Sub-Theme Leaders: Fergus Gleeson, Peter Robbins, Ling-Pei Ho
Key Researchers: David O’Neill, Graham Richmond, Chaitanya Vuppusetty
In order to move away from the one-size-fits-all approach we need methods that will allow us to distinguish between the different types and causes of lung disease. Our aim is to develop new techniques, tools and biomarkers to better classify these conditions to allow more accurate assessment and more focussed and effective treatments.
This sub-theme aims to improve methods for the stratification of lung disease and to better match patients with novel therapeutics by:
- Utilising novel xenon-imaging methods for analysis of ventilation, airways and areas of gas exchange using apparent diffusion coefficient ADC imaging, and the alveolar epithelium and pulmonary interstitium using dissolved phase imaging. The xenon-imaging work is also part of the NIHR Oxford BRC Imaging Theme.
- Developing a laser gas analyser that permits the measurement of in-airway gases and lung inhomogeneity in real-time, without the need for invasive treatment.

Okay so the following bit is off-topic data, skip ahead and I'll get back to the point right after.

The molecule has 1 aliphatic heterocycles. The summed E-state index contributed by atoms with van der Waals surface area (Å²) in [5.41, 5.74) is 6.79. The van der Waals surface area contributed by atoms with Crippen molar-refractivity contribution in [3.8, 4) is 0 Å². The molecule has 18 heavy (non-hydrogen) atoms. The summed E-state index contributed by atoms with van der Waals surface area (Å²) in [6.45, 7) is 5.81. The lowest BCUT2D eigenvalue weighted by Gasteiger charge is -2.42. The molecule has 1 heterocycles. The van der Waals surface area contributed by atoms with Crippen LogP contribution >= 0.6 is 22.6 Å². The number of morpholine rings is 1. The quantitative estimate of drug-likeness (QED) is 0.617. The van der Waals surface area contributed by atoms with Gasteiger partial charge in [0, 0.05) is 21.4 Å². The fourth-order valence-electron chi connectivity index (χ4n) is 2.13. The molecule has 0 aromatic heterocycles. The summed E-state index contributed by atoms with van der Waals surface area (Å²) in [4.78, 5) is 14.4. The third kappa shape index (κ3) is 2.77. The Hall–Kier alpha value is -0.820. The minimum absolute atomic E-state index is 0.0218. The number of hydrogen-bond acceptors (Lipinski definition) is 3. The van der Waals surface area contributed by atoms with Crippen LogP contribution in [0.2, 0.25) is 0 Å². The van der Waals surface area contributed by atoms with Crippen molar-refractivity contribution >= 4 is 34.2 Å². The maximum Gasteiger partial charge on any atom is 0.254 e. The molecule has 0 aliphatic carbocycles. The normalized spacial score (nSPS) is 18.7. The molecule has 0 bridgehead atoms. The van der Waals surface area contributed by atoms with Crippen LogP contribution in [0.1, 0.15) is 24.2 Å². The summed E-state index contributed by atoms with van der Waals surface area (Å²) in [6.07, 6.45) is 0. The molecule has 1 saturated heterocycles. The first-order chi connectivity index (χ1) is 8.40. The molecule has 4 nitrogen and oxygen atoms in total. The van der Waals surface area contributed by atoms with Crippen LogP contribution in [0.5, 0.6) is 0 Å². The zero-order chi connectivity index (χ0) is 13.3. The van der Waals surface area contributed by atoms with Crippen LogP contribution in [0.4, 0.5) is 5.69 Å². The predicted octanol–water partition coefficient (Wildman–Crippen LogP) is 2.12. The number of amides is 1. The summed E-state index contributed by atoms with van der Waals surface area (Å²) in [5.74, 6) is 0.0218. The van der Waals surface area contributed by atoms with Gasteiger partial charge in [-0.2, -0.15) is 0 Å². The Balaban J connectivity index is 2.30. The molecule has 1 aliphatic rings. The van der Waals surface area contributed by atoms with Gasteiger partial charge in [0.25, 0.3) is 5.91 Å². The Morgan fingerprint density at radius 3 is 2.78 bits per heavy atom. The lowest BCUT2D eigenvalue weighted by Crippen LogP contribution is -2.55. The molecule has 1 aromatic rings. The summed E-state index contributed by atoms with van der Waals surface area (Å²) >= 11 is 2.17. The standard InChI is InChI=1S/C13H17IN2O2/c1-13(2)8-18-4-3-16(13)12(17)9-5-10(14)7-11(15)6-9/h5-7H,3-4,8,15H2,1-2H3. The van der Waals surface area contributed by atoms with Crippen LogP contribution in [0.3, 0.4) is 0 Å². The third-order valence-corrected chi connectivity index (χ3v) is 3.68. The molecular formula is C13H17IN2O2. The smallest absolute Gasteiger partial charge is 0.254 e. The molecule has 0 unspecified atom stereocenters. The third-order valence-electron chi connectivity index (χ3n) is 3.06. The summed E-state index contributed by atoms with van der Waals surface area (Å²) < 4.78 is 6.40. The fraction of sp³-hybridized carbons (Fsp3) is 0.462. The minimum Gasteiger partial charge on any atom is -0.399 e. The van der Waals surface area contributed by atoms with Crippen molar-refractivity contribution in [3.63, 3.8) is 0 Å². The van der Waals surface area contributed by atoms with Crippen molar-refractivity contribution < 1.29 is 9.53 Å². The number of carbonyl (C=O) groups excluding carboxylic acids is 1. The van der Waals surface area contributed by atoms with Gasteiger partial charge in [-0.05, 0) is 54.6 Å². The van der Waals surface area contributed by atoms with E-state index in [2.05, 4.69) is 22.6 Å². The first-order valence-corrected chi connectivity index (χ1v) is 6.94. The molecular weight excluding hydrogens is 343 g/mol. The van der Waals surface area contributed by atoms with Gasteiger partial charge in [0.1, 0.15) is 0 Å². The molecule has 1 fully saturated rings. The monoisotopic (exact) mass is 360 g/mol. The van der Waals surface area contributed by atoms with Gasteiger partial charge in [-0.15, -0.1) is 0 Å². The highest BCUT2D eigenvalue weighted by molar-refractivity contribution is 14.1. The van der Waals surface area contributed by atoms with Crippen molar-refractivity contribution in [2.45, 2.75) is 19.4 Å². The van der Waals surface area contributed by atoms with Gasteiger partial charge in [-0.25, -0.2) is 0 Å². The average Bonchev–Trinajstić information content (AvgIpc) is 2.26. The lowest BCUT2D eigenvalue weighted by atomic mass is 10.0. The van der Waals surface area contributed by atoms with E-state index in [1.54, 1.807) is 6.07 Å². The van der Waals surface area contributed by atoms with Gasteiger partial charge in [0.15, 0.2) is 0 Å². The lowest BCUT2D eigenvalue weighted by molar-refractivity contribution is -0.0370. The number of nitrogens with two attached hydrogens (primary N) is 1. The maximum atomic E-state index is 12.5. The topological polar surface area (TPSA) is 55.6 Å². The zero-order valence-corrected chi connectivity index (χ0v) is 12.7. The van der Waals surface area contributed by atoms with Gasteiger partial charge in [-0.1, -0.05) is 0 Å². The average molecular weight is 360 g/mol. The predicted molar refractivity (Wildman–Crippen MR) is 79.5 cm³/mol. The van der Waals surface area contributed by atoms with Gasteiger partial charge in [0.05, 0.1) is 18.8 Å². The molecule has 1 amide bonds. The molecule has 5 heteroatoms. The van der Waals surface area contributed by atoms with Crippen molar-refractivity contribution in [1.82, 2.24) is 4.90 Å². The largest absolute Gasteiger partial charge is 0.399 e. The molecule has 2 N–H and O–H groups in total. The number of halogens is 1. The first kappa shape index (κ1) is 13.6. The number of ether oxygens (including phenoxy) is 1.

- Developing new analytical techniques including CyTOF, ChipCytometry, single cell genomics and small sample DNA sequencing methods.
- Seeking a blood marker that identifies the dominant pathophysiology in the lungs as a biomarker for specific molecular and cellular mechanisms.
- Forming a highly characterised group of discovery patients in whom sputum, lung lavage cells, deep endobronchial biopsies and blood is analysed using immunological methods.
- Testing these techniques on patients during and after an exacerbation of lung disease, before and after therapeutic interventions known to have a large impact and on patients with established burnt out non-progressive disease.